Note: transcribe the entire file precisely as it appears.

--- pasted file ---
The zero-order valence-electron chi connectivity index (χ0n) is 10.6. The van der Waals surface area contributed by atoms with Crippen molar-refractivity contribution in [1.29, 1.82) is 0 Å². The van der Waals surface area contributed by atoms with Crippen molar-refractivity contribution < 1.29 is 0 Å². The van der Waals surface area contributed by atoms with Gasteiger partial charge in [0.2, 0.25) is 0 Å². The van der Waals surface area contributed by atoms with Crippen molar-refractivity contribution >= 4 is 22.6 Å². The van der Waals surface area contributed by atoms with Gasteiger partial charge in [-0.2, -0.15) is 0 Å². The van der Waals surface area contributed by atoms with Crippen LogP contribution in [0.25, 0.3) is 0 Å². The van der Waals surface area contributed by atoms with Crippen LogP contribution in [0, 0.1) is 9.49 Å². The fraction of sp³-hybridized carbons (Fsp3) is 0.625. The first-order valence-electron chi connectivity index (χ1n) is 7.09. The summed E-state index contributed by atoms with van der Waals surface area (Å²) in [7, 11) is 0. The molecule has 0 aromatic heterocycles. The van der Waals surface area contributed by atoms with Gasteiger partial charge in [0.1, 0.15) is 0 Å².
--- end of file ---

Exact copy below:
The zero-order valence-electron chi connectivity index (χ0n) is 10.6. The van der Waals surface area contributed by atoms with Crippen molar-refractivity contribution in [1.29, 1.82) is 0 Å². The van der Waals surface area contributed by atoms with Crippen molar-refractivity contribution < 1.29 is 0 Å². The van der Waals surface area contributed by atoms with Gasteiger partial charge in [0.2, 0.25) is 0 Å². The van der Waals surface area contributed by atoms with Crippen molar-refractivity contribution >= 4 is 22.6 Å². The van der Waals surface area contributed by atoms with Gasteiger partial charge in [-0.2, -0.15) is 0 Å². The van der Waals surface area contributed by atoms with Crippen LogP contribution in [0.25, 0.3) is 0 Å². The van der Waals surface area contributed by atoms with Crippen LogP contribution in [0, 0.1) is 9.49 Å². The fraction of sp³-hybridized carbons (Fsp3) is 0.625. The first-order valence-electron chi connectivity index (χ1n) is 7.09. The summed E-state index contributed by atoms with van der Waals surface area (Å²) in [7, 11) is 0. The molecule has 0 aromatic heterocycles. The van der Waals surface area contributed by atoms with Gasteiger partial charge in [0.1, 0.15) is 0 Å².